Saturday, 12 April 2014

I Predict A Ryatt x Frank151

Davi Ryatt has a vivid imagination. Featuring depictions of Snow White burning Pinocchio after chopping him into pieces, the works of the young London illustrator teeter into macabre darkness.
Picking up a pencil back in his nursery days, when an infamous clown drawing set off conversations between teachers and gained him a gold star, Davi was always somehow working on something.
Deciding to then substitute his pencil in his teen years due to lack of encouragement for, well, more important teenage stuff, it wasn’t until he went to university and watched someone else absorb all the glory and reactions that he started illustrating again. Since then, he hasn’t looked back.
From the artistic murder of Smurfs through to Mickey Mouse caught in a mousetrap, Davi’s emerging talent continues to grow, as does his inspiration, making him an illustrator to keep on your radar.
Tell us a bit about Davi Ryatt, before the art attack.
Davi Ryatt is a 23-year-old illustrator/artist (bit confused as to which one, can we be both?) living in London. Always loved to draw (believe it or not), love to eat too. Nothing like a good meal! In fact I can never draw on an empty stomach. I just remember drawing this clown; I always used to draw clowns, I don’t know why because they scare the heck out of me now. I guess even then my artwork meant a lot to me sentimentally. To this day I cringe every time someone says, “I’m interested in buying the original.” It’s like someone offering to buy your kids. These marks on paper are my children.
I drew a lot at home too. I remember my pops having to buy me those dot-to-dot drawing books instead of the coloring in ones because I hated the fact that the drawing was already done for me. I then went to secondary school, where I was considered a “wasted talent” by most teachers; I wasn’t a classroom favorite. I think my artwork took a dip here, as I didn’t really get the encouragement that I could do something successful with it. Long story short I ran through my education and decided to go to university after, with the belief in my mind that my dodgy illustrations wouldn’t get me anywhere, so I studied design instead.
I went from doing logos for friends to being invited to art exhibitions by Evisu and things just escalated on from there. It was like a drug. The more people told me they loved my stuff, the more I wanted to draw. I guess that’s my motivation, people’s reactions to my illustrations. That’s my moment, that’s when I say, “Davi you did alright, you know.”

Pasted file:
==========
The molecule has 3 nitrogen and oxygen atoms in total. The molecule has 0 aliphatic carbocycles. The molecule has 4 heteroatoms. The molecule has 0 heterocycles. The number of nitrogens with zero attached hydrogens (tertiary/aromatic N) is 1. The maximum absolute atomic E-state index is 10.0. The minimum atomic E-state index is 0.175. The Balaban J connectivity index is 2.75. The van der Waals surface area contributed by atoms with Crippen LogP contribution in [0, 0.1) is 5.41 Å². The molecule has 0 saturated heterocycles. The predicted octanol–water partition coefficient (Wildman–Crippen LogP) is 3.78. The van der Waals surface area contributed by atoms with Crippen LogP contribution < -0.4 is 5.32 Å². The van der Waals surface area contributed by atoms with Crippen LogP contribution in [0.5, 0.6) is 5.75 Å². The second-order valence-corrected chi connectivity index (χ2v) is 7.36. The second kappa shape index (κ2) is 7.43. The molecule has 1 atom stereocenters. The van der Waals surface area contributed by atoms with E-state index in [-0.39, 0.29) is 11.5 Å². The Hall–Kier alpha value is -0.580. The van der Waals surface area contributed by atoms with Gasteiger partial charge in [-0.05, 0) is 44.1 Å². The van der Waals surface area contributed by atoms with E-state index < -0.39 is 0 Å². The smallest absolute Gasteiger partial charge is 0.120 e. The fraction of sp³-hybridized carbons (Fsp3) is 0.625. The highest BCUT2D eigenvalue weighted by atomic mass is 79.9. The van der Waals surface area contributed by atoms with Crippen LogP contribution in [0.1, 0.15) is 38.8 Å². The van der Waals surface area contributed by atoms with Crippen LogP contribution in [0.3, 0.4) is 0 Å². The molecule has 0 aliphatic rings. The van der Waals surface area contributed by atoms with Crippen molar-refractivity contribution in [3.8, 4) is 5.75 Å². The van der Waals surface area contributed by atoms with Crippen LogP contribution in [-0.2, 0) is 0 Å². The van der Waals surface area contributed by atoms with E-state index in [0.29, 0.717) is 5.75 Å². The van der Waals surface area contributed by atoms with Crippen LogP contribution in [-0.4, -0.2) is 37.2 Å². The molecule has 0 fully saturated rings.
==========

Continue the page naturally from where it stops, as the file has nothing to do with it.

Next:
What gets you in the mood/sets the backdrop for when you start working?
A good song or film. I’m like one of those people that can’t wait to open things that they just bought from the shops. I’d be walking my dog, and halfway down the road, the song I’m listening to will trigger an idea, and bam! I quickly start jogging, rushing home to get this idea on paper. My dog loves it but does look at me like, “Why have we started running?” He must see some sort of pattern…
Even then it’s a short window—by the time I get home and catch my breath I don’t feel like drawing anymore. It’s usually a sudden spark that makes me want to go and create something awesome. Loud music helps; when music is pumping I feel the urge to draw. It happens to me a lot in clubs. I also don’t really like drawing at desks. I’m usually slouched on my bed with a piece of paper and a graphic novel for support. I need to be relaxed, calm and on my own. Drawing is my thing, an intimate moment, I don’t want people to watch. I can’t draw if I’m thinking about drawing, it needs to flow and come naturally. I let my hands do the work and I just kind of sit there and watch.
Do you have a particular routine or process when producing your work?
Firstly the most difficult part of the procedure is trying to find paper. I know, I’m an artist without a paper supply. So the beginning part of a drawing involves me searching draws and sketchbooks for an empty sheet. What happens after is a secret!
You've gained quite a lot of recognition, especially in the UK. Tell us about your work with Sway?
Above all I am a massive Sway fan, ever since I was about 15, so this whole experience is surreal. It’s awesome enough working with a celebrity, but working with an idol is something special. I got in touch with him over Twitter and told him he inspired a lot of my work and that he should check it out. I didn’t expect a reply at all but he actually took the time to message me back and take a look at my website. And that’s how it kicked off, he said he loved my work and we should do something together. So that’s what we are doing at the moment. It’s strange, his music inspired my artwork, and now I’m doing artwork for his music…
What is the highlight of your career so far?
Hmmm, I’d have to say working with Sway. After hearing his voice on the radio and then suddenly on the other end of my phone, it’s a personal achievement.
What are your views on digital art and more modern approached to illustrating? I’m not gonna lie, I was against digital art, I saw it as cheating. I think because it meant anyone could do it, anyone can be an artist if they own a computer and Photoshop. It took away from what you created. And I was very proud of my lack of digital manipulation being able to say that my artwork is genuine and original.